The challenger

In any small business, it’s important for your team to be on the same page about goals or endeavors. This does not mean that a small business should be made up of “yes-men.” No small business is perfect. There will be bad ideas from time to time. If the culture of a small business can include the option for healthy pushback, it will prove beneficial.

“Running a business is challenging, and it’s important to have uplifting people in your corner cheering everyone on. You should also be careful to not surround yourself with only “yes men.” Every business owner needs an employee who will challenge them. Not every idea is a good idea, and that needs to be said,” said Jean Gregoire, the founder and CEO of lovebox, a messaging device company.

The problem solver

A very simple fact of any small business is that things will go wrong and there will be problems that need solving. Some people recoil in the face of catastrophe while others rise to the challenge and thrive. The latter is a person who will elevate a small business and make the best of any negative situation. It is possible they turn the negative into a positive.

“Having someone on your team who can not only identify a problem but also present potential solutions eases tension in any workplace,” said Jason Boehle, the CEO of QuaGrowth, an email marketing agency. “These types of people are good with others during times of stress while also maintaining a mindset of equality and reasonability. On top of this, they have a knack for finding unique solutions that may not be obvious at first glance.”

The motivator

An employee who can bring light to an otherwise dark situation pairs well with the problem solver. Every so often, plans will not come to fruition or bad luck will befall a small business. This can do a number on the overall morale of a team. Someone who can encourage, emotionally boost, and inspire a distressed group of employees will prove to be a wonderful asset.

“A demotivated group of employees tends to lack productivity. There are a variety of reasons that a team may find themselves in this state. Having a team member whose personality or qualities lifts the spirits of those around them is a game changer. If there is a small business equivalent of gasoline on a fire, this person is that,” said Tyler Read, the founder and senior editor of Personal Trainer Pioneer, a company specializing in advice and resources for aspiring personal trainers.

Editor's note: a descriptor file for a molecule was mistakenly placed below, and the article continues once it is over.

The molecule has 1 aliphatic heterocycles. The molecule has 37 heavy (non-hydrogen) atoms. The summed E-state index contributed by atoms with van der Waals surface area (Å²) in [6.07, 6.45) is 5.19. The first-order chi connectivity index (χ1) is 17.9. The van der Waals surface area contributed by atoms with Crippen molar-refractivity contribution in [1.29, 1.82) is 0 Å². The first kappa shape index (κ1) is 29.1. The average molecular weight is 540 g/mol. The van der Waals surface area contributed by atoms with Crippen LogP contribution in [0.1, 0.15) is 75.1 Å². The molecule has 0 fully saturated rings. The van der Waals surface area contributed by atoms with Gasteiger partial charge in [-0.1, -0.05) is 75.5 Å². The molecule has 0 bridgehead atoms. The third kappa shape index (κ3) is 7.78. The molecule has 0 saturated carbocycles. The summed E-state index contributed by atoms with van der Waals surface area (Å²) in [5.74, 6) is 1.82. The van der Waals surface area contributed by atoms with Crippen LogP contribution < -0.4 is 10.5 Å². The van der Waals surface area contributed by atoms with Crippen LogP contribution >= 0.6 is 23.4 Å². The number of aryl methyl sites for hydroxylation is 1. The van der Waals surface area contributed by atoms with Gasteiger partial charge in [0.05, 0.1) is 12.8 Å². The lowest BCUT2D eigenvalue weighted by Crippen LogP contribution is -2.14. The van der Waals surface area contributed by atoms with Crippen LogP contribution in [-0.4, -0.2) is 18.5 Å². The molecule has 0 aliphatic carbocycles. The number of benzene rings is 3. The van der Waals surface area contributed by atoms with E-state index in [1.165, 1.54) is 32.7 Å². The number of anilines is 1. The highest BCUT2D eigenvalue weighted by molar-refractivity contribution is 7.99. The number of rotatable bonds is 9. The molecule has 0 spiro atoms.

The visionary

Original and forward-thinking ideas are how small businesses can set themselves apart from the competition. However, these are not ideas which grow on trees. It takes a special person to conjure them up. This person is an innovator and a risk-taker who simultaneously holds the attention of their audience with ideas that seem breathtakingly fresh. That is not to say this person is a daydreamer. They are also trustworthy and determined.

“Foresight and innovation are two key qualities that can take any small business to the next level. If a member of your team, or potential hire, demonstrates the ability to accurately visualize the future of the industry or business they may prove to be a valuable commodity worth taking special interest in,” said Seb Evans, co-founder of Banquist, a company which offers cooking experiences from the world’s best chefs.

The leader

As a small business grows, there are many more gears in motion across a variety of ventures. While a new business may only need the leadership of its founder or CEO, there comes a time when teams or tasks must be delegated to trustworthy employees. These people must exhibit the ability to guide others while making quality decisions which positively impact the internal and external goals of the business.

“A good leader in any area can feel irreplaceable. Not only does this person focus on improvement and productivity within themselves, they have an equal and similar focus on the other members of the team,” said Matt Miller, CEO of Embroker, a business insurance company. “When a person has a high level of awareness for themselves and others simultaneously it allows much more to be accomplished by all parties.”

Running a successful small business will never be an easy undertaking. In fact, it will likely be the opposite. There are numerous hurdles and variables that may cause difficulties. One of the key goals when operating a business is to continually position yourself to have high odds of success. Surrounding yourself with high quality and impactful employees will surely make your business endeavors far more manageable and likely to succeed.